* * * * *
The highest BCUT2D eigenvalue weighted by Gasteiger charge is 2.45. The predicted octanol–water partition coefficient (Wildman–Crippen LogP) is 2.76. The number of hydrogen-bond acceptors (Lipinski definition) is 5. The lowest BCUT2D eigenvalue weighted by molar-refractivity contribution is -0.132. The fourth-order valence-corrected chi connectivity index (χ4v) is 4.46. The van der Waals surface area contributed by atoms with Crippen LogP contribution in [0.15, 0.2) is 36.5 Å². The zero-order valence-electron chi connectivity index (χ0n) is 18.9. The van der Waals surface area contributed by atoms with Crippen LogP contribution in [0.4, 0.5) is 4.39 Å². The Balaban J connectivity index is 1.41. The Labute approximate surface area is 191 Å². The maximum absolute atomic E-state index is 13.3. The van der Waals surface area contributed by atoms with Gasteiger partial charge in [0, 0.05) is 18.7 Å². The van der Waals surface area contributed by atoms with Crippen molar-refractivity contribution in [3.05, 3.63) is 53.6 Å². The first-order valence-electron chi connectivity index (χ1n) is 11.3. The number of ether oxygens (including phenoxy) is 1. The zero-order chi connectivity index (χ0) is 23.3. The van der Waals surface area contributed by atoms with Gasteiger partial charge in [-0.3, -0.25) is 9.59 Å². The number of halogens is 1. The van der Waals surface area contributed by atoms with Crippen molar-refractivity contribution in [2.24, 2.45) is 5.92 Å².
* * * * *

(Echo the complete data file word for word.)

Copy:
The highest BCUT2D eigenvalue weighted by Gasteiger charge is 2.45. The predicted octanol–water partition coefficient (Wildman–Crippen LogP) is 2.76. The number of hydrogen-bond acceptors (Lipinski definition) is 5. The lowest BCUT2D eigenvalue weighted by molar-refractivity contribution is -0.132. The fourth-order valence-corrected chi connectivity index (χ4v) is 4.46. The van der Waals surface area contributed by atoms with Crippen LogP contribution in [0.15, 0.2) is 36.5 Å². The zero-order valence-electron chi connectivity index (χ0n) is 18.9. The van der Waals surface area contributed by atoms with Crippen LogP contribution in [0.4, 0.5) is 4.39 Å². The Balaban J connectivity index is 1.41. The Labute approximate surface area is 191 Å². The maximum absolute atomic E-state index is 13.3. The van der Waals surface area contributed by atoms with Gasteiger partial charge in [0, 0.05) is 18.7 Å². The van der Waals surface area contributed by atoms with Crippen molar-refractivity contribution in [3.05, 3.63) is 53.6 Å². The first-order valence-electron chi connectivity index (χ1n) is 11.3. The number of ether oxygens (including phenoxy) is 1. The zero-order chi connectivity index (χ0) is 23.3. The van der Waals surface area contributed by atoms with Gasteiger partial charge in [-0.3, -0.25) is 9.59 Å². The number of halogens is 1. The van der Waals surface area contributed by atoms with Crippen molar-refractivity contribution in [2.24, 2.45) is 5.92 Å².